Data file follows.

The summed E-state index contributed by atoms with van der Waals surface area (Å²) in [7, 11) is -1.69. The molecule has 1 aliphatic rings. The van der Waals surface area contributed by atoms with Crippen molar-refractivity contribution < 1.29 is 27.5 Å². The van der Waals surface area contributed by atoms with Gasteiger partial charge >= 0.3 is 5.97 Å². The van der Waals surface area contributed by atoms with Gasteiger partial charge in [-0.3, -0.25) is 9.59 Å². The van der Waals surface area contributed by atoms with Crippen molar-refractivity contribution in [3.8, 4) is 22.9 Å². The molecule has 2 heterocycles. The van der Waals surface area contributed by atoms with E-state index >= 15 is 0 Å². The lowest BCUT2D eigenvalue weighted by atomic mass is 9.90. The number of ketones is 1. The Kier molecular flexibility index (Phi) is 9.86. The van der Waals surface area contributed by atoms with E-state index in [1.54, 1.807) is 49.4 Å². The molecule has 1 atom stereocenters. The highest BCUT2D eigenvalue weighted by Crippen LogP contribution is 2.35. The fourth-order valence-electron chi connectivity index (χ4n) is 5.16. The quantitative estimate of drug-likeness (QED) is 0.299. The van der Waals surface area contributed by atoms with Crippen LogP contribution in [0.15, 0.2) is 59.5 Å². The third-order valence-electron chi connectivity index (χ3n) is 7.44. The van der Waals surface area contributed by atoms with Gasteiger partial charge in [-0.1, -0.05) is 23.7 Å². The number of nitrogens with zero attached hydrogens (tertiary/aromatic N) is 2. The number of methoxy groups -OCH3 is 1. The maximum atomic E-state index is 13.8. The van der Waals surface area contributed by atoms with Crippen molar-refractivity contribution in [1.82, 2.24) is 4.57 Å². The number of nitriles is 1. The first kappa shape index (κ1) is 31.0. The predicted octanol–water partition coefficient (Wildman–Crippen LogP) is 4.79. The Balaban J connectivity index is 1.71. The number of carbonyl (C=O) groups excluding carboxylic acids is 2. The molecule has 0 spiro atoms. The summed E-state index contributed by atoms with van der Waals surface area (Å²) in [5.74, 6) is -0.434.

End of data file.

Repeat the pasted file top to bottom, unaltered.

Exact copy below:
The summed E-state index contributed by atoms with van der Waals surface area (Å²) in [7, 11) is -1.69. The molecule has 1 aliphatic rings. The van der Waals surface area contributed by atoms with Crippen molar-refractivity contribution < 1.29 is 27.5 Å². The van der Waals surface area contributed by atoms with Gasteiger partial charge >= 0.3 is 5.97 Å². The van der Waals surface area contributed by atoms with Gasteiger partial charge in [-0.3, -0.25) is 9.59 Å². The van der Waals surface area contributed by atoms with Crippen molar-refractivity contribution in [3.8, 4) is 22.9 Å². The molecule has 2 heterocycles. The van der Waals surface area contributed by atoms with E-state index >= 15 is 0 Å². The lowest BCUT2D eigenvalue weighted by atomic mass is 9.90. The number of ketones is 1. The Kier molecular flexibility index (Phi) is 9.86. The van der Waals surface area contributed by atoms with E-state index in [1.54, 1.807) is 49.4 Å². The molecule has 1 atom stereocenters. The highest BCUT2D eigenvalue weighted by Crippen LogP contribution is 2.35. The fourth-order valence-electron chi connectivity index (χ4n) is 5.16. The quantitative estimate of drug-likeness (QED) is 0.299. The van der Waals surface area contributed by atoms with Crippen LogP contribution in [0.15, 0.2) is 59.5 Å². The third-order valence-electron chi connectivity index (χ3n) is 7.44. The van der Waals surface area contributed by atoms with Gasteiger partial charge in [-0.1, -0.05) is 23.7 Å². The number of nitrogens with zero attached hydrogens (tertiary/aromatic N) is 2. The number of methoxy groups -OCH3 is 1. The maximum atomic E-state index is 13.8. The van der Waals surface area contributed by atoms with Crippen molar-refractivity contribution in [1.82, 2.24) is 4.57 Å². The number of nitriles is 1. The first kappa shape index (κ1) is 31.0. The predicted octanol–water partition coefficient (Wildman–Crippen LogP) is 4.79. The Balaban J connectivity index is 1.71. The number of carbonyl (C=O) groups excluding carboxylic acids is 2. The molecule has 0 spiro atoms. The summed E-state index contributed by atoms with van der Waals surface area (Å²) in [5.74, 6) is -0.434.